They’re intelligent beings. Let’s give them reasonable control of their lives.
Now I know what you’re thinking: “This is that same dickhead that said I can’t tell my dog ‘no.’ My dog is allowed to say ‘no,’ but I can’t!? Ridiculous!” I acknowledge that this sounds like a ridiculous stance to take if you don’t accept two critical facts:
Fact 1: Dogs have a sense of self.
They can think, “A few minutes ago, I licked my paws.” The “I” in that sentence is critical. For years people said that since dogs didn’t recognize themselves in a mirror, they do not have this sense of “I.” However, someone finally thought, “Well what if we allow dogs to use the biggest part of their brain, and best sense to recognize themselves?” Turns out that’s a better test for a dog. So now we know that dogs do have a sense of self-awareness! Science!
Fact 2: When a dog is scared, they’re thinking, “I’m so scared.”
This may sound so simple, but apparently to many dog owners and trainers it is not. Right now, I want you to ask your dog if they want to look into your eyes. (Don’t give them a command.) If they stare lovingly and softly into your eyes for a few seconds, congratulations! Your brains both secreted a bit of extra oxytocin. (The bonding hormone.) This, at least chemically, means that your dog loves you, and you love your dog. Awe. Adorable. Now the next time your dog is scared, I want you to look into their eyes and know that they’re thinking, “Please do something, I’m so scared. I don’t want to do this.”
Which leads me to the main point: Consent.
Oh yeah, I’m going there. Buckle up. Now I’m the last person who would argue that they’re the best person to have an in-depth conversation about humans and sexual consent. For that, I’d refer you to someone actually qualified. However like any decent human being, I’m pretty confident that I understand the basics of consent. You do too, right? So why don’t we ever have a conversation about dogs giving their consent?
Consent is freely given, not coerced.
Excellent trainers use treats or other rewards in classical counter-conditioning to illicit a change in the dog’s emotional response. However, this is very different from coercing the dog into compliance. Some “trainers” will slip a leash onto the dog, pull them close, start petting them, and will say, “See, I’m showing him that I’m not mean. I’m petting him!” The problem here, you dipstick, is that the dog doesn’t want pets from you. Classical counter-conditioning only works when the dog is getting something they actually enjoy.
Instead, how about you learn some patience and just sit on the floor tossing the dog treats until it decides to approach and investigate? How about you just leave the damn dog alone for a bit? How about we allow the dog the freedom to make their own choices, and stop coercing them into submitting to our casual wants? I know, I know. That’s insane, right?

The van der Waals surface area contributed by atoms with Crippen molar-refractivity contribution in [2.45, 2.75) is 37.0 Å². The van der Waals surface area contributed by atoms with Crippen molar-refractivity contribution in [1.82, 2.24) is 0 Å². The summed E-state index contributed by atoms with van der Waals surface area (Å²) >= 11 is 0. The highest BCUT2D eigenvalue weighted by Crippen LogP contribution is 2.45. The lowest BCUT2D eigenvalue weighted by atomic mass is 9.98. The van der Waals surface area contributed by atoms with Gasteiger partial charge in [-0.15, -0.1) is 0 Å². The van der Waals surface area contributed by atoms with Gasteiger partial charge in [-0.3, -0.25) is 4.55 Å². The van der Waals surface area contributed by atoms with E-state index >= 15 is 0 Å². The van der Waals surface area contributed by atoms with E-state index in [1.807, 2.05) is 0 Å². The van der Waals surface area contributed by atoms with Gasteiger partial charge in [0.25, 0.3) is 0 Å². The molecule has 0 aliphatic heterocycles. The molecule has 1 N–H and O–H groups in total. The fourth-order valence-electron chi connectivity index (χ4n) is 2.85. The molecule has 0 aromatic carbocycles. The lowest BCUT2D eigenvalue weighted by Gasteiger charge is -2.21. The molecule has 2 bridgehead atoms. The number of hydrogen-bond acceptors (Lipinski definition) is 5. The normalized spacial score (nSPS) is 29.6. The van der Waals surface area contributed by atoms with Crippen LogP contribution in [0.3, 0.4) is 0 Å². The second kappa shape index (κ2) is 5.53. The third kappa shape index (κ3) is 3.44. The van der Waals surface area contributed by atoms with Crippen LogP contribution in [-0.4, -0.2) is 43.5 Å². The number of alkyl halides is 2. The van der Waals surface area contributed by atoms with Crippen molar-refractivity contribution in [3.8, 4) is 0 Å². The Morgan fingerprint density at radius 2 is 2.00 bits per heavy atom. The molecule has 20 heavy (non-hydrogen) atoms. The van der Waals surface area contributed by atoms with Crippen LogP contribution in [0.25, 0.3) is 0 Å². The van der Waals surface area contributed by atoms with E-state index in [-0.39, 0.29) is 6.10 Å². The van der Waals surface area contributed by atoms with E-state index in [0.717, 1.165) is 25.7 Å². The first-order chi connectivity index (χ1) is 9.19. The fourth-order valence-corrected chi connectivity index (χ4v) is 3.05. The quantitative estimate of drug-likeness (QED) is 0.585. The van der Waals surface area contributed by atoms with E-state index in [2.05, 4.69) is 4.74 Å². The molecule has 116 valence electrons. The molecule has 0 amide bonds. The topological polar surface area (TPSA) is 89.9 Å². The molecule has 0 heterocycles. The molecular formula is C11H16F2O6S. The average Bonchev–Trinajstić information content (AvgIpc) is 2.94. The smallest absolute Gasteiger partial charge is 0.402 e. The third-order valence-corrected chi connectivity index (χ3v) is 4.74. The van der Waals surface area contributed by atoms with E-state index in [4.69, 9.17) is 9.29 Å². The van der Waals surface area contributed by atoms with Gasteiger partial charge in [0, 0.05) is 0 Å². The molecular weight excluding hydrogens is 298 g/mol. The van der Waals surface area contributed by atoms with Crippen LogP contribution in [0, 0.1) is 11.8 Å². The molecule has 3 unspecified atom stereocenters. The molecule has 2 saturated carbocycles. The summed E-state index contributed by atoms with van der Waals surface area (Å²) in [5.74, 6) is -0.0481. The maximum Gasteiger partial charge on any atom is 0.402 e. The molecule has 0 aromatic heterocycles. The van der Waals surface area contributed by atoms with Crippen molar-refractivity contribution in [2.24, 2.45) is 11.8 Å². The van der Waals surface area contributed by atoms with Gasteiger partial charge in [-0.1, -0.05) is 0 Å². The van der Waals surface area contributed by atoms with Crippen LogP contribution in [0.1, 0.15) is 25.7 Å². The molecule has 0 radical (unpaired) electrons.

Consent is reversible.
I raised my idiot dog from the time he was 9 weeks old. He’s stayed with me in my car working at an evacuation site during the California wildfires. He’s snuggled with me on my bed almost every night of his luxurious life. However sometimes he doesn’t want to cuddle. Sometimes he gives me a little grumble that says, “Hey, not today.” My response? “Sorry!” I even reward him for that by giving him the space he’s asking for. Would he ever actually bite me? I’m 100% sure I could never get my dummy to actually commit to a bite. He makes all kinds of noise when he thinks he’s tough, but show him a feather and he runs for the hills.
That part isn’t important. I don’t care that he would never bite me. He reversed his consent, and it’s my duty to respect that. Is this really such a weird concept?
I won’t keep going on the direct parallels between sexual consent and consent in dog interactions, because ultimately I don’t want to give the impression that I think they’re the same conversation.
Alright, so let’s get to the practical application of this wacky idea.
I’m not saying we should allow our dogs to be defiant. If you’ve asked your dog to ‘sit’ before they meet someone, you should follow through. Ensure that your dog offers a ‘sit,’ demonstrating that they can handle themselves appropriately around people. If you’ve asked your dog for a “Come” while off-leash, you’d better have practiced that 100 times with really high rate of reinforcement. I’m not saying we shouldn’t withhold what a dog wants until the dog gives me what I want, (as long as what I want is reasonable.) I’m not advocating for being permissive.
What I am saying is that you should respect your dog’s autonomy, and your dog should have some way to safely communicate, “I don’t want to go for a walk today.” “I don’t want to meet this person.” “I feel sick this afternoon, I don’t want this kid laying on me.” The alternative is a dog who idiots label “aggressive.” The dogs growl, lunge, bite, etc. Then we euthanize them for communicating the only way they knew how. That totally makes sense, right?
Acknowledge that your dog is pretty dang smart. (Even my idiot is admittedly very intelligent.) Your dog has the mental capacity to make decisions for themselves, and we have to stop faulting them for making those decisions. I advocate to my training clients that our goal is to live together with understanding, respect, and effective communication… That shouldn’t be some radical new idea.
As always, I always recommend a good relationship with your local certified dog trainer and/or behavior consultant. It’s 2021, most of us are online now. Everyone is now local. There’s no excuse.